Heating and cooking with wood as we’ve always done is another aspect of self-reliance particularly if you have a woodlot that can supply your fuel. For the lucky individuals blessed with maple trees, tapping the trees for sap to boil down into syrup can help meet their sweetening needs as does raising bees for honey. Learning to spin yarn from wool fleece then knitting usable garments from the spun yarn is another facet of self-reliant living as is sewing clothing and cooking from scratch.
Keeping dairy animals be they cows or goats for milk to not only drink but to make into cheese, butter, ice cream, yogurt and other dairy products is an aspect of self-reliance we’ve never pursued. We have no desire to be tied down to a twice a day milking schedule but we have traded lumber we cut with our bandsaw mill for milk with a fellow homesteader who had a Jersey milk cow. Did that mean we failed at being self-sufficient? No. It meant our version of self-reliance didn’t include being constrained by the responsibilities keeping a milk cow entails.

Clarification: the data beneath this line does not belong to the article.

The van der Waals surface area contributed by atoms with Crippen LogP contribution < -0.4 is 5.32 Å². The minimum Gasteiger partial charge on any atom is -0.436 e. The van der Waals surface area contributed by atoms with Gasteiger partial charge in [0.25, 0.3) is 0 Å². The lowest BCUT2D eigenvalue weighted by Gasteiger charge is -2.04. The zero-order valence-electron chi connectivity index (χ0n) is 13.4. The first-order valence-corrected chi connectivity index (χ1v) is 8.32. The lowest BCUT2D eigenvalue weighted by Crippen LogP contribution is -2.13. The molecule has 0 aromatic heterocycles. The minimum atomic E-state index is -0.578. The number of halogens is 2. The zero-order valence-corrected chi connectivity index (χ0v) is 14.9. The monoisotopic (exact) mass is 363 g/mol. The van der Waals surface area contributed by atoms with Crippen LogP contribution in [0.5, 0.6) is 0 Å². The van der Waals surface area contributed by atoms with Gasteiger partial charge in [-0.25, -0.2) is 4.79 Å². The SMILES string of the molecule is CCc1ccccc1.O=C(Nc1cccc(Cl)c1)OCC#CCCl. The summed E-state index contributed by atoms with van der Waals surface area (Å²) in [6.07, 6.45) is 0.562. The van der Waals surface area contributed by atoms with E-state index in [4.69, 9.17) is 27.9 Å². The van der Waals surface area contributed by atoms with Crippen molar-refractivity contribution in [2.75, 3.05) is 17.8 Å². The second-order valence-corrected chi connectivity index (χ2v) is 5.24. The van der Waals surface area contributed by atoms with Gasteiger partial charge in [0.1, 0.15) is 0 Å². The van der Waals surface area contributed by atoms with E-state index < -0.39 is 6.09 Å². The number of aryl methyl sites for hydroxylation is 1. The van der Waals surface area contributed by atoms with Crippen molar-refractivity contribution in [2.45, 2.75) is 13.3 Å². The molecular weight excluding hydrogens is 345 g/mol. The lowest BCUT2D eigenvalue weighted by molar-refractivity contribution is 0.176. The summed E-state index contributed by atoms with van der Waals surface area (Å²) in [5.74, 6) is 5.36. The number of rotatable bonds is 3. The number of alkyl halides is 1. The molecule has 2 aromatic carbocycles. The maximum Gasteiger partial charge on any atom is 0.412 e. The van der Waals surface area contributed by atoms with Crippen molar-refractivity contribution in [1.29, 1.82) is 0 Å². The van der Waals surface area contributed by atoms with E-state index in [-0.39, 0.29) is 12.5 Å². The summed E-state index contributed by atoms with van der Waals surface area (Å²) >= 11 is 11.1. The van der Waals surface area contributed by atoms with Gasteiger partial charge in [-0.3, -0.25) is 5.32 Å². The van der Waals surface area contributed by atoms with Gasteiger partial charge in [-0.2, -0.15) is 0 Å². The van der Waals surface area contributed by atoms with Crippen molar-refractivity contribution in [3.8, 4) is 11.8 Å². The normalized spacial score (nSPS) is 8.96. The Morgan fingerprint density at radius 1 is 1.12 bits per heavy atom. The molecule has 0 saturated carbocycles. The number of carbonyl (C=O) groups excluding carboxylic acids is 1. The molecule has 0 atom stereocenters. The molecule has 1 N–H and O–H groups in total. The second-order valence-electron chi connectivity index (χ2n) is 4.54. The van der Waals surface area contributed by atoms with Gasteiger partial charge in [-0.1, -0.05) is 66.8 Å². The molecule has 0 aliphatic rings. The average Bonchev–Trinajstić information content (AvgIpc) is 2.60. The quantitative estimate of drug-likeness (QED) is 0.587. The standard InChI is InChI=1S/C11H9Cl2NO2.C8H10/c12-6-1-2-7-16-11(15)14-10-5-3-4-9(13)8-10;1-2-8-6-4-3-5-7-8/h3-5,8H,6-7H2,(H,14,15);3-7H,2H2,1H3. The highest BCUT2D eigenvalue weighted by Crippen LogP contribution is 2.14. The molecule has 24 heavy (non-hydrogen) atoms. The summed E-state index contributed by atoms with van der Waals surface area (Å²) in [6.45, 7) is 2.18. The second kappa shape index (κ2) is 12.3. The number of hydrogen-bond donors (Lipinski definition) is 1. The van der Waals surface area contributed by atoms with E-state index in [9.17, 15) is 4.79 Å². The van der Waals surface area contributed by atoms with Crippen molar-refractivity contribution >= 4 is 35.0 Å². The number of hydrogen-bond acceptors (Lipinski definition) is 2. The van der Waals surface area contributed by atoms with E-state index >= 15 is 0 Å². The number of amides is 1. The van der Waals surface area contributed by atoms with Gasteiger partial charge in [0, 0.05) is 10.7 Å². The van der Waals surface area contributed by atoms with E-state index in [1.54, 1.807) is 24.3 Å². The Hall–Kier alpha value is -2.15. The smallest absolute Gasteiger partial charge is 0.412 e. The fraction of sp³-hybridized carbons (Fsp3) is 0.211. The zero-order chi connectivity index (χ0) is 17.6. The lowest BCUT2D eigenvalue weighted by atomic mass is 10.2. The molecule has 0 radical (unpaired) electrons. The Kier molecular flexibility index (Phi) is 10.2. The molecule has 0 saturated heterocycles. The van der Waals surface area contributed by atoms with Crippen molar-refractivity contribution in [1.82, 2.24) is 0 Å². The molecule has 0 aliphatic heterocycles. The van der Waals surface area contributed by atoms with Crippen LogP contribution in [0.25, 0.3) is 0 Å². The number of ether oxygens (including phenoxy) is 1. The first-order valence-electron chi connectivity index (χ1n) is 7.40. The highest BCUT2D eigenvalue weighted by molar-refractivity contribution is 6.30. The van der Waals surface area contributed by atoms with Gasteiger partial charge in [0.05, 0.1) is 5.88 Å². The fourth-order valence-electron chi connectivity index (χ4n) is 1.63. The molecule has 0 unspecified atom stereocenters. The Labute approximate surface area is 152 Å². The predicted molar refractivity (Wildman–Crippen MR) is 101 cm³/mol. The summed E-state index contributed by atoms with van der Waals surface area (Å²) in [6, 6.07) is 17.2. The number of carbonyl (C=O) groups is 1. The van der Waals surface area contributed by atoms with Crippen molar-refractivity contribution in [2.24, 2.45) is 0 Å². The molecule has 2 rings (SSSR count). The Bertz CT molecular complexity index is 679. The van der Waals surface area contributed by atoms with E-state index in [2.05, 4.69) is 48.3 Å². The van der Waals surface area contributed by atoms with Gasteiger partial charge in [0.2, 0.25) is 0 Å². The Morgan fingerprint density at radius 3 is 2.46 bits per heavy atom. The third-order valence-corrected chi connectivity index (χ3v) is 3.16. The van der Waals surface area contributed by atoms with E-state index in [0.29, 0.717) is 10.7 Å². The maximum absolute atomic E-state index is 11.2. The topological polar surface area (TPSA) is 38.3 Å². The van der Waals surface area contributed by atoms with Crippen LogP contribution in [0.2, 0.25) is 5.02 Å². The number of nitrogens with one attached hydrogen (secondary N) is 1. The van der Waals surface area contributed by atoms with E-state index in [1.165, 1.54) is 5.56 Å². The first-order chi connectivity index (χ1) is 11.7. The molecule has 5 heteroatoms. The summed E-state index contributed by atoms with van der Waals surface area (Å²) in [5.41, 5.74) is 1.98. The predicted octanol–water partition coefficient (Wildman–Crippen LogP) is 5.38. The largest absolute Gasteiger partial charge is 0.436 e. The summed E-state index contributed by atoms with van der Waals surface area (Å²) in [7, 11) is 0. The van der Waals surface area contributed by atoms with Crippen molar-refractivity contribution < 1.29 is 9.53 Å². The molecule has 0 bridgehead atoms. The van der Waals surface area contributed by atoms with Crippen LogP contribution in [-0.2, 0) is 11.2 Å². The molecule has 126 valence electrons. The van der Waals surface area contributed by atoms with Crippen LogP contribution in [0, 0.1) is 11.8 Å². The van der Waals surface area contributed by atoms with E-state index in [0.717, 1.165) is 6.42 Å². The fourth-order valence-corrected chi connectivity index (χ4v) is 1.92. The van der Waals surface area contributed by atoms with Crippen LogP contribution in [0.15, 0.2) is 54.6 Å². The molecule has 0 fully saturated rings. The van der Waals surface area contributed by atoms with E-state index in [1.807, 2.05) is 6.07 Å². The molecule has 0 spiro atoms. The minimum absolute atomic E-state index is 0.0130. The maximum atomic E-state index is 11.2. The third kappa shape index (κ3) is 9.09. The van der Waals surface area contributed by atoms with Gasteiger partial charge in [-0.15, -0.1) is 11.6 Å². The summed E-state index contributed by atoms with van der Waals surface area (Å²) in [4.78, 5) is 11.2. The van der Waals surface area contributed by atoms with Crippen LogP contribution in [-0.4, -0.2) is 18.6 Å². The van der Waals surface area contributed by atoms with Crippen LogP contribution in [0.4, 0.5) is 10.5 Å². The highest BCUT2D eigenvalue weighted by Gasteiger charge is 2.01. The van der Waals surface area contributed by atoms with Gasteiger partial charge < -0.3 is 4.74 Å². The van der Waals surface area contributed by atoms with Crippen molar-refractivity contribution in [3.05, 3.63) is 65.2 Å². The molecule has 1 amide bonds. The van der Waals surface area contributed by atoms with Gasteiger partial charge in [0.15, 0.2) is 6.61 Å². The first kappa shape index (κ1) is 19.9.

Doing your own butchering if you hunt or raise animals takes self-reliance to the next level. Making your own sausages, curing and smoking meats and finally rendering fat for soap making as we’ve done are further examples of self-sufficiency.
And by the way, a person can do all these tasks and still be hooked to the grid. They will be achieving a greater level of self-sufficiency then someone who does nothing. But not everyone can or wants to engage in all these pursuits. That’s fine. Once again they are free to choose what level of self-reliance they are comfortable with.
Examples to Illustrate the Differences
Someone can be off-grid and lead an otherwise “normal” life. They may never plant a single vegetable seed, raise animals other than the family pet or engage in any acts of self-sufficiency whatsoever, yet still be off-grid. They can work a full time 9-5 job, buy all their food at the supermarket, drive a Hummer, have all sorts of modern conveniences and still be off-grid. The point is it’s possible to be off-grid yet not be self-reliant in any other way. So long as they are producing their own power, they can be considered to be off-grid.